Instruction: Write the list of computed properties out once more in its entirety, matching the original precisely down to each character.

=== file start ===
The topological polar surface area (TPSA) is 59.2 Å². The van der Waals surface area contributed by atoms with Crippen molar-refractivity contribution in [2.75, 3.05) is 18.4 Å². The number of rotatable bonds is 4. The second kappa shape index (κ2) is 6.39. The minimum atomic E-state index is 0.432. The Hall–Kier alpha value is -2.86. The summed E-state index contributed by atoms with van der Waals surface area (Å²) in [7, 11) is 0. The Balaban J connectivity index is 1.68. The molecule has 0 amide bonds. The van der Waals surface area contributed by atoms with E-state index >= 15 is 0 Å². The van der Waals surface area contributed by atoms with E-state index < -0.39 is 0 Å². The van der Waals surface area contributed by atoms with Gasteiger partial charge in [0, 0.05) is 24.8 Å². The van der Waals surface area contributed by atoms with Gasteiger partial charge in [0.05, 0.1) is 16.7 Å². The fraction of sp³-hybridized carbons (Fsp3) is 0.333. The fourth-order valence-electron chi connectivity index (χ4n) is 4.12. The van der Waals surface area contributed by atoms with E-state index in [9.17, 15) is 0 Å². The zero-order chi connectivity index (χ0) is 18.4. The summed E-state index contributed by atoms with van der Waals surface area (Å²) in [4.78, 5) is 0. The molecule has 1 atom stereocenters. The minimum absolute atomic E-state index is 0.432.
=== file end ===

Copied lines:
The topological polar surface area (TPSA) is 59.2 Å². The van der Waals surface area contributed by atoms with Crippen molar-refractivity contribution in [2.75, 3.05) is 18.4 Å². The number of rotatable bonds is 4. The second kappa shape index (κ2) is 6.39. The minimum atomic E-state index is 0.432. The Hall–Kier alpha value is -2.86. The summed E-state index contributed by atoms with van der Waals surface area (Å²) in [7, 11) is 0. The Balaban J connectivity index is 1.68. The molecule has 0 amide bonds. The van der Waals surface area contributed by atoms with E-state index >= 15 is 0 Å². The van der Waals surface area contributed by atoms with E-state index < -0.39 is 0 Å². The van der Waals surface area contributed by atoms with Gasteiger partial charge in [0, 0.05) is 24.8 Å². The van der Waals surface area contributed by atoms with Gasteiger partial charge in [0.05, 0.1) is 16.7 Å². The fraction of sp³-hybridized carbons (Fsp3) is 0.333. The fourth-order valence-electron chi connectivity index (χ4n) is 4.12. The van der Waals surface area contributed by atoms with E-state index in [9.17, 15) is 0 Å². The zero-order chi connectivity index (χ0) is 18.4. The summed E-state index contributed by atoms with van der Waals surface area (Å²) in [4.78, 5) is 0. The molecule has 1 atom stereocenters. The minimum absolute atomic E-state index is 0.432.